NAIROBI, Kenya – The Biotechnology Information Center (BIC) of SEARCA’s Knowledge Management Department contributed to and learned from the presentations, discussions, and exercises of three international biotech communication activities held at Safari Park Hotel, Nairobi, Kenya: the Alliance for Science Biotechnology Leadership Course (10-11 April 2015), the International Conference on Agricultural Biotechnology and Biosafety Communications (13-14 April 2015), and the Annual Network Meeting of the International Service for the Acquisition of Agri-biotech Applications or ISAAA (15-16 April 2015).
ILOCOS NORTE, Philippines – SEARCA, in partnership with the Mariano Marcos State University (MMSU), will conduct a training course on Organic and Scientific Native Chicken Production on 27 April 2015 at MMSU in Batac, Ilocos Norte. This activity is the first in a series of training courses under the Department of Agriculture – Bureau of Agricultural Research (DA-BAR)-funded project titled, Production of Organic Feeds for Native Chicken: A Pilot Corn/Sorghum + Cowpea Intercropping Scheme Integrated with Village Feed Milling and Native Chicken Production.
LOS BAÑOS, Philippines – SEARCA has successfully concluded the training courses on “Demystifying Knowledge Management (KM)” and “Knowledge Sharing for Your Work: Techniques and Tools for Project KM” which were attended by 24 participants from the Department of Agriculture–Bureau of Agricultural Research (DA-BAR), DA Regional Field Office, DA Bureaus, and Attached Agencies. The training workshops, held last 13-17 April 2015, were implemented under the DA-BAR-funded project Capacity Development Program on Knowledge Management–Phase II.
The Southeast Asian Regional Center for Graduate Study and Research in Agriculture (SEARCA) and the International Center for Tropical Agriculture Asia Regional Office (CIAT Asia) recently signed a memorandum of understanding to pursue common education, training, and research objectives in various areas of agricultural and rural development in the Southeast Asian region.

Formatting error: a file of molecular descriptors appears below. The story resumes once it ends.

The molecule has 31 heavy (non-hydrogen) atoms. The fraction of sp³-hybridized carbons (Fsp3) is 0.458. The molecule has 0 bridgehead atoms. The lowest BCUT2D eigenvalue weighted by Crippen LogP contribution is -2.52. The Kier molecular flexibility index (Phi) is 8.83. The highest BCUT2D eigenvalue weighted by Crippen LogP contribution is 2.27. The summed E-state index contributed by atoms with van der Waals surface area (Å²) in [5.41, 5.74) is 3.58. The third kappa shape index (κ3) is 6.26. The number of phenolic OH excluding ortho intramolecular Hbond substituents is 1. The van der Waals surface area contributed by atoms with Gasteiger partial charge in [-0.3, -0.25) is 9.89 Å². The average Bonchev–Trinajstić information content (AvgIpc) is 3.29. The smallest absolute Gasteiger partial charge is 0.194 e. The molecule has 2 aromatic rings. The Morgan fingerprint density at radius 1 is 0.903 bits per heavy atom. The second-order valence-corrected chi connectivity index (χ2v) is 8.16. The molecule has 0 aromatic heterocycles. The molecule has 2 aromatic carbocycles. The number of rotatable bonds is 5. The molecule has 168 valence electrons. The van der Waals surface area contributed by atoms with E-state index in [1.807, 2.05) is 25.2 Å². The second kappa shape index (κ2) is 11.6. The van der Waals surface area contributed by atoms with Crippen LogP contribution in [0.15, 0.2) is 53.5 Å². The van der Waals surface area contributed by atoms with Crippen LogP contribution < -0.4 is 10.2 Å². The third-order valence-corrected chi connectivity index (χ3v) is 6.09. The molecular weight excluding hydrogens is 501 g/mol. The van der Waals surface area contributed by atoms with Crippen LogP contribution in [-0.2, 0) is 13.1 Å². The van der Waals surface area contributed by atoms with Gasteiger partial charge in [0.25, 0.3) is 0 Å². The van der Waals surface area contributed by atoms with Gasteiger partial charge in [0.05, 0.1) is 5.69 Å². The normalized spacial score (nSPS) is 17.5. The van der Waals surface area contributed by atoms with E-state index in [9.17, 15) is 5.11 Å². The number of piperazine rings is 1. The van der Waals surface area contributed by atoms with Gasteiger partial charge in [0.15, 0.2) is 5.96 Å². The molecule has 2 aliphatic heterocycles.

Food availability is an important dimension of a country’s food security and at the regional level, a balance between food production, exports and imports is important to ensure that there is stability in food security. The main sources of making food available in most Southeast countries are what Teng (2013) has called the “food taps” and comprise the following – self production, imports via trade, contract farming, stocks and reserves, and food aid. Anecdotal information shows that countries stockpile food, particularly rice, in different modalities. To maintain a supply of rice stocks for the population, most countries in Southeast Asia adopt a mix of trade instruments such as government to government trade, local procurement, and procurement through the private sector. Rice is a good starting point to study food reserve management processes and policies in Southeast Asia.
Given the potential role that stocks and reserves can play to stabilize food availability at the individual country and regional level, it is important to research the policies, processes and technologies which allow this to be a viable strategy in Southeast Asia.